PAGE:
Thursday, August 4, 2011

I Arrive in Venice with Robert Browning

We arrive in Venice on a Sunday afternoon at San Lucia and step out into the sunlight. Immediately we are awash in color and light and commotion and sound. Water taxis sputtering away, buildings so bright like pieces of candy, and this profound feeling of being alive overtaking us.
We haggle with the water taxi driver for a ride to the hotel, the Santa Elena, just on the tip of the edge of the city, and decide on 70 Euro. A luxury, yes? It is worth it. No slow moving ferry service for us. We want wind in our hair. We want to feel the rumble of engine beneath our feet. We want the cabin to ourselves and our memories.
The Grand Canal is brilliant, alit with domes and flowered balconies and picture perfect corners. It is like stepping into an immediate post card, like life has been photoshopped just for us, and that is fine. Avanti, gondolier.
On the smaller paddle gondolas, the men wear red ribbons in their hats and sing to one another songs of their grandfathers. I know my grandfather’s songs too. They come to me as if whispers on breezes. One said, It has been 16 years since you were here before. Who knows when you will return? Reach for it now. Reach.
The northern Italian sunlight casts a beautiful spotlight on the building colors which have faded like blankets left beside windows in living rooms. Something worn and lived in and familiar. It immediately invites you inside.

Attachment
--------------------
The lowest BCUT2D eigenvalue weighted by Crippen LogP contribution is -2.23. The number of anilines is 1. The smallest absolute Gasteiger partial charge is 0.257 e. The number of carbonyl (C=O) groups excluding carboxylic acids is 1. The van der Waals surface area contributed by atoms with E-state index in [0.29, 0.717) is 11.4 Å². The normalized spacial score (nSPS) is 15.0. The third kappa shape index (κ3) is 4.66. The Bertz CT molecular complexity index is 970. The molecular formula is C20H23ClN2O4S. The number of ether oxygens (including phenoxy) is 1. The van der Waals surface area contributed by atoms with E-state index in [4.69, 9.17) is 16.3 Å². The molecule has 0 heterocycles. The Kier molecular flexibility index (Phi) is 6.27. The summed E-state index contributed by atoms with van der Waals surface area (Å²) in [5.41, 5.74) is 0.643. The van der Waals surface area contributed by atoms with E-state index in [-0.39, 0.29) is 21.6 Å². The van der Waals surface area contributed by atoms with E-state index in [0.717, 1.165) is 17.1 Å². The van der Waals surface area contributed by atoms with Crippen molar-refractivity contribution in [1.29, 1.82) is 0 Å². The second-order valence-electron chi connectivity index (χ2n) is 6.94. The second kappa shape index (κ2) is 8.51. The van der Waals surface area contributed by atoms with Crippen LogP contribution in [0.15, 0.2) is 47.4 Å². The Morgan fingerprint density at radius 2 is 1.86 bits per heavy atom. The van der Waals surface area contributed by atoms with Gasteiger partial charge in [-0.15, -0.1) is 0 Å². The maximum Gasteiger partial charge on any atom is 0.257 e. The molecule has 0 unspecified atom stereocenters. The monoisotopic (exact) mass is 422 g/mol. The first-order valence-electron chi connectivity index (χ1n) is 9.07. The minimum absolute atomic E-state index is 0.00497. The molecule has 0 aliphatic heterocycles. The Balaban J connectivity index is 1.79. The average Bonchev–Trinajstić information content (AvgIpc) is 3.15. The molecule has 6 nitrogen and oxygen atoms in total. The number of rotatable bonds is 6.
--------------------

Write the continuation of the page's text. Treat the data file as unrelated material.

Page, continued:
I have been telling my girls about Venice for months, how it is this old Italian city with a love of costumes and theater, masquerades and secrets. How the city, in true dramatic fashion, has slowly been sinking for years and that her best mysteries are below the sea.
They are so curious and flood me with questions. “Are we sinking now? Will the city go under water today? How come I can’t see the buildings falling into the sea?”
I hug them and hold on. The water taxi is powerful and pulls out of the Grand Canal into open water with big cruise ships and delivery boats. We are flying, purposeful, this electric current shooting forward.
These are the moments that Thoreau and Miller wrote about, that Keats and Byron knew. How one feels so alive, so charged, so perfect and impenetrable.
I can’t close my eyes. Usually with wind I want to stand on the highest peak and face Aeolus smiling, but not today. Though sun may blind me, it’s warmth is too sweet to look away. Though water is full of salt, I wish to drink it up. Though the buildings and the streets and the life is just beyond my fingers, I wish to grasp anyway. Of all these thoughts, of all these varied whispers coming to me, it is Robert Browning’s that comes to my heart fullest. Browning said, “A man’s grasp should exceed his reach, or what’s a heaven for?” Heaven arrived, indeed. Today, I am living proof.

No comments:

Post a Comment